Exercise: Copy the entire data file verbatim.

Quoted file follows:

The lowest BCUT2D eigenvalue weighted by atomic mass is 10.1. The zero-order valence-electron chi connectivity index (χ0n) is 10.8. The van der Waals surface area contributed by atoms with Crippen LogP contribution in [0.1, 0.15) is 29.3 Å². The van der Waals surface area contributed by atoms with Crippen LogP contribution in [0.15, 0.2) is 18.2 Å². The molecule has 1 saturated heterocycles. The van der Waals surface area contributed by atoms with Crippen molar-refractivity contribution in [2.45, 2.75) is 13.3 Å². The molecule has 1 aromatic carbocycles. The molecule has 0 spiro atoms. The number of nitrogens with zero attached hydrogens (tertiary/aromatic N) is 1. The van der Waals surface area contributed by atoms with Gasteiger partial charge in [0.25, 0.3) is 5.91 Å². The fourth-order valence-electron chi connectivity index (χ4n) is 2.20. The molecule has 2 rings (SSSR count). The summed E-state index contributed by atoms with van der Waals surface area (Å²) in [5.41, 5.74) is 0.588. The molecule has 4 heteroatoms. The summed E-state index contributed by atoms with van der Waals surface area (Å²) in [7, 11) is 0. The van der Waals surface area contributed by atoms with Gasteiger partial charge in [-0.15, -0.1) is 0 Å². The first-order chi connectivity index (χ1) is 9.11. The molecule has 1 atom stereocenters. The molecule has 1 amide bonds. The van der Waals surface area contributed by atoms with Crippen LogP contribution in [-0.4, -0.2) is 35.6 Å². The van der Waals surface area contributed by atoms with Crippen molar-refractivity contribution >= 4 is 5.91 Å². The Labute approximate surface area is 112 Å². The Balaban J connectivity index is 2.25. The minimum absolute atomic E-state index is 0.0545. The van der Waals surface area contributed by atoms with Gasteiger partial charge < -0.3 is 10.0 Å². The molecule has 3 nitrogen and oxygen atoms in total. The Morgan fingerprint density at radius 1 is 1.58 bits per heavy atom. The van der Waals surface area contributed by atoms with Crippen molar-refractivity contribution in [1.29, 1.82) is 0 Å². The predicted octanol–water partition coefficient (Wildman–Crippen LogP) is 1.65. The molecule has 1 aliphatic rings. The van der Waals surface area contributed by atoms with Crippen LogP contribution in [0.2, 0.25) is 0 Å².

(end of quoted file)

The lowest BCUT2D eigenvalue weighted by atomic mass is 10.1. The zero-order valence-electron chi connectivity index (χ0n) is 10.8. The van der Waals surface area contributed by atoms with Crippen LogP contribution in [0.1, 0.15) is 29.3 Å². The van der Waals surface area contributed by atoms with Crippen LogP contribution in [0.15, 0.2) is 18.2 Å². The molecule has 1 saturated heterocycles. The van der Waals surface area contributed by atoms with Crippen molar-refractivity contribution in [2.45, 2.75) is 13.3 Å². The molecule has 1 aromatic carbocycles. The molecule has 0 spiro atoms. The number of nitrogens with zero attached hydrogens (tertiary/aromatic N) is 1. The van der Waals surface area contributed by atoms with Gasteiger partial charge in [0.25, 0.3) is 5.91 Å². The fourth-order valence-electron chi connectivity index (χ4n) is 2.20. The molecule has 2 rings (SSSR count). The summed E-state index contributed by atoms with van der Waals surface area (Å²) in [5.41, 5.74) is 0.588. The molecule has 4 heteroatoms. The summed E-state index contributed by atoms with van der Waals surface area (Å²) in [7, 11) is 0. The van der Waals surface area contributed by atoms with Gasteiger partial charge in [-0.15, -0.1) is 0 Å². The first-order chi connectivity index (χ1) is 9.11. The molecule has 1 atom stereocenters. The molecule has 1 amide bonds. The van der Waals surface area contributed by atoms with Crippen LogP contribution in [-0.4, -0.2) is 35.6 Å². The van der Waals surface area contributed by atoms with Crippen molar-refractivity contribution >= 4 is 5.91 Å². The Labute approximate surface area is 112 Å². The Balaban J connectivity index is 2.25. The minimum absolute atomic E-state index is 0.0545. The van der Waals surface area contributed by atoms with Gasteiger partial charge < -0.3 is 10.0 Å². The molecule has 3 nitrogen and oxygen atoms in total. The Morgan fingerprint density at radius 1 is 1.58 bits per heavy atom. The van der Waals surface area contributed by atoms with Crippen molar-refractivity contribution in [1.29, 1.82) is 0 Å². The predicted octanol–water partition coefficient (Wildman–Crippen LogP) is 1.65. The molecule has 1 aliphatic rings. The van der Waals surface area contributed by atoms with Crippen LogP contribution in [0.2, 0.25) is 0 Å².